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Where to eat the best ice cream to cool off

Get your frozen desserts at these top ice cream shops in Seoul

Here's the scoop on where to find the best ice cream in Seoul, from acclaimed newcomers to old frozen favorites.

Le glacier des etoiles

If there’s ever a time and a place to start with dessert first, it’s this place. To compare, I would have to refer to the strawberry sorbet at the famed Berthillon on Île Saint-Louis, Paris (sometimes referred to as “the most delicious ice cream in the world”). Soft and sweet, with the taste of fresh strawberries, it’s hard to believe that this strawberry sorbet has been hiding in Busan for the past three years where they were previously located. Ice creams are available as sorbets, as sorbets in a cocktail-like concoction called a ballon de glacier and as soft, milky variations (equally as good, in their own unique way). Inspired by British rock and quaintly decorated with touches of pink, their menu changes seasonally and includes simple French cuisine (but is limited to 30 dishes a day). Make sure to call in advance (they speak English) about availability, as this place is a must-visit.

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Gelati Gelati

There’s rarely open seating at Gelati Gelati, for good reason—their gelato is the best you’ll find in Hongdae (the owner here also studied gelato-making in Italy). They display more flavors than most and you can pick two flavors for a single (downside: no free samples). We’ll just have to come back to try them all. Pictured: Green tea and mango.

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Mapo-gu

Sobok

Sobok’s stark off-white interior with amber wood accents parallels the simplicity of their menu—they’re all about modern desserts based on Korean ingredients. Their most popular dessert item is the injeolmi iceball, little pieces of chewy rice cake covered in ice cream then rolled in bean powder, which you can order in sets of 9, 18 or 27 (they also come in gift boxes). They’re made fresh every morning. We’re also big fans of the soft serve ice cream, a vanilla with nutty hints of bean powder and sides of dried persimmon, steamed pumpkin, sunflower seeds, a drizzle of honey, and an injeolmi ice ball. Don’t get excited and eat the flower, too—it’s just for decoration. Big props to Sobok for using biodegradable paper cups—anyone who’s walked through Hongdae on an early morning and seen the area strewn with plastic knows how much trash gets carted out of this area every day. We only hope more shops follow suit.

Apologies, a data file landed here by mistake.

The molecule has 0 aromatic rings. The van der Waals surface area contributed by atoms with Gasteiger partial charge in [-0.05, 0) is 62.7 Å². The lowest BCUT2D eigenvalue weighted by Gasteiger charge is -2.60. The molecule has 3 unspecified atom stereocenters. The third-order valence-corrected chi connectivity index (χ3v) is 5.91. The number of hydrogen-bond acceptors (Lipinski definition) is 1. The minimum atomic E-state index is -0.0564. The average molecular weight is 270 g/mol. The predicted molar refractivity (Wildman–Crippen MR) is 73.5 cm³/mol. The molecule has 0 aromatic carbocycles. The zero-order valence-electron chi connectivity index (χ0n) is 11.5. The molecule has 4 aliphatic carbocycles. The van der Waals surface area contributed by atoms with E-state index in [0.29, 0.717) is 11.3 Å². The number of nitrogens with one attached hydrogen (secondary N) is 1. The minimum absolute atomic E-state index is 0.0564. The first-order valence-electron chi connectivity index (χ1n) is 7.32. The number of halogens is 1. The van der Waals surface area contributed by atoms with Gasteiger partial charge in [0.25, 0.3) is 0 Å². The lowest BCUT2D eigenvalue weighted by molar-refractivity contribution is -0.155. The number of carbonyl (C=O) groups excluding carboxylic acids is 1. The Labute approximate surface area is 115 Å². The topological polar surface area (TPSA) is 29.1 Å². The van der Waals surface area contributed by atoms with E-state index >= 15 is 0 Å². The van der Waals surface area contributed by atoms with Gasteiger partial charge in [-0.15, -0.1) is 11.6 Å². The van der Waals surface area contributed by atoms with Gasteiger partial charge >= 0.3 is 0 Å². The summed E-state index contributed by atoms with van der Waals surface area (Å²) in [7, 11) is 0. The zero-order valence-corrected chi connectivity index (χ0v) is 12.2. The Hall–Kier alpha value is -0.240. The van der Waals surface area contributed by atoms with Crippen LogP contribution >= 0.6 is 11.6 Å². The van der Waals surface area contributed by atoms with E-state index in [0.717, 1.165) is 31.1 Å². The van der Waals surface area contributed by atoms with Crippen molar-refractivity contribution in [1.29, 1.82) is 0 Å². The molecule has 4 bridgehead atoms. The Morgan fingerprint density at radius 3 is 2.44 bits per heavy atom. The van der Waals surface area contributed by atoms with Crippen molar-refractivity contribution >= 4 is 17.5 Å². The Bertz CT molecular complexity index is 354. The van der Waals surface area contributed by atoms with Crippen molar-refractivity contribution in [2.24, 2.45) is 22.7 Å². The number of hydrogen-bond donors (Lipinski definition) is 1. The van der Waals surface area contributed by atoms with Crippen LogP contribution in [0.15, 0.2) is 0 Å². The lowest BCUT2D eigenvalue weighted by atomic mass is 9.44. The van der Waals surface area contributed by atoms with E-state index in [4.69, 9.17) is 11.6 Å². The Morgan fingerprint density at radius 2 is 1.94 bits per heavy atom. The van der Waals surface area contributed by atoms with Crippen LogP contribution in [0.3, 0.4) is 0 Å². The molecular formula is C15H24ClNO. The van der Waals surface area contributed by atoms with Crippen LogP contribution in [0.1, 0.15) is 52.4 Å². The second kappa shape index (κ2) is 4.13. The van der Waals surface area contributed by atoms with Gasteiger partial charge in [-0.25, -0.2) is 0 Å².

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Bangbae Mok-jang, Cerawork

What’s better than being able to craft your own ceramics? Having an ice cream to go with it, of course. Bangbae Mok-jang (meaning farm), reputed as the darling of Bangbae 42-gil, serves ice cream that you can order to go or enjoy while sitting down within their small studio space-cum-café. Here you can order either the vanilla or green tea organic milk ice cream topped with cacao powder, green tea powder, cacao chunks or almond chips. Incredibly smooth without the heavy after feeling, the ice cream is a nice addition to a one-day, two-hour class painting vases or cups. Frequented by children on school nights and couples during the weekends, this is the perfect venue to create something new while eating something sweet.